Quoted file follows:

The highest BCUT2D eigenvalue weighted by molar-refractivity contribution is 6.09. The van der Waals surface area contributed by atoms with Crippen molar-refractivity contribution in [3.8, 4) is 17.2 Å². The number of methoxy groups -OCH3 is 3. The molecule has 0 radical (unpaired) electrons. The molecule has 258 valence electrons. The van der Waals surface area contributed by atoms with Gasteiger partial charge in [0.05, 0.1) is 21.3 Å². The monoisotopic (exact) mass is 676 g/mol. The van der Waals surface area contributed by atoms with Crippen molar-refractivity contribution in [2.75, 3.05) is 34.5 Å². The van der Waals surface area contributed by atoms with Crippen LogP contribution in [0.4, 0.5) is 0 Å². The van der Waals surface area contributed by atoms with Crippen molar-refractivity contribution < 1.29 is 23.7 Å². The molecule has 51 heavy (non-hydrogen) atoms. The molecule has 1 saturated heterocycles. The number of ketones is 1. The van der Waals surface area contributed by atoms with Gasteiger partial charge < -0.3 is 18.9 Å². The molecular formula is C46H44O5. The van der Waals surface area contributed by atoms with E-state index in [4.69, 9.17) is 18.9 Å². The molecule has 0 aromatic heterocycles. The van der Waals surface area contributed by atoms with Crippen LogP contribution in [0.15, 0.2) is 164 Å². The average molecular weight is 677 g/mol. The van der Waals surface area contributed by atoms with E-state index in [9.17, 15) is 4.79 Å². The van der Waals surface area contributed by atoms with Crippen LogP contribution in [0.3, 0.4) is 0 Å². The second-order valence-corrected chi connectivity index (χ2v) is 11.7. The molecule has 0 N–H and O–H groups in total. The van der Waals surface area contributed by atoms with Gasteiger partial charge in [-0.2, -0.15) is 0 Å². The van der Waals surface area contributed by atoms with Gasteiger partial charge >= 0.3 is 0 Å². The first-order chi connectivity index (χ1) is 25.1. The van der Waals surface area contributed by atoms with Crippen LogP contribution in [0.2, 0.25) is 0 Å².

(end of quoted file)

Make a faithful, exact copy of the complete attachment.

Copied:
The highest BCUT2D eigenvalue weighted by molar-refractivity contribution is 6.09. The van der Waals surface area contributed by atoms with Crippen molar-refractivity contribution in [3.8, 4) is 17.2 Å². The number of methoxy groups -OCH3 is 3. The molecule has 0 radical (unpaired) electrons. The molecule has 258 valence electrons. The van der Waals surface area contributed by atoms with Gasteiger partial charge in [0.05, 0.1) is 21.3 Å². The monoisotopic (exact) mass is 676 g/mol. The van der Waals surface area contributed by atoms with Crippen molar-refractivity contribution in [2.75, 3.05) is 34.5 Å². The van der Waals surface area contributed by atoms with Crippen LogP contribution in [0.4, 0.5) is 0 Å². The van der Waals surface area contributed by atoms with Crippen molar-refractivity contribution < 1.29 is 23.7 Å². The molecule has 51 heavy (non-hydrogen) atoms. The molecule has 1 saturated heterocycles. The number of ketones is 1. The van der Waals surface area contributed by atoms with Gasteiger partial charge < -0.3 is 18.9 Å². The molecular formula is C46H44O5. The van der Waals surface area contributed by atoms with E-state index in [4.69, 9.17) is 18.9 Å². The molecule has 0 aromatic heterocycles. The van der Waals surface area contributed by atoms with Crippen LogP contribution in [0.15, 0.2) is 164 Å². The average molecular weight is 677 g/mol. The van der Waals surface area contributed by atoms with E-state index in [9.17, 15) is 4.79 Å². The van der Waals surface area contributed by atoms with Crippen LogP contribution in [0.3, 0.4) is 0 Å². The second-order valence-corrected chi connectivity index (χ2v) is 11.7. The molecule has 0 N–H and O–H groups in total. The van der Waals surface area contributed by atoms with Gasteiger partial charge in [-0.2, -0.15) is 0 Å². The van der Waals surface area contributed by atoms with Gasteiger partial charge >= 0.3 is 0 Å². The first-order chi connectivity index (χ1) is 25.1. The van der Waals surface area contributed by atoms with Crippen LogP contribution in [0.2, 0.25) is 0 Å².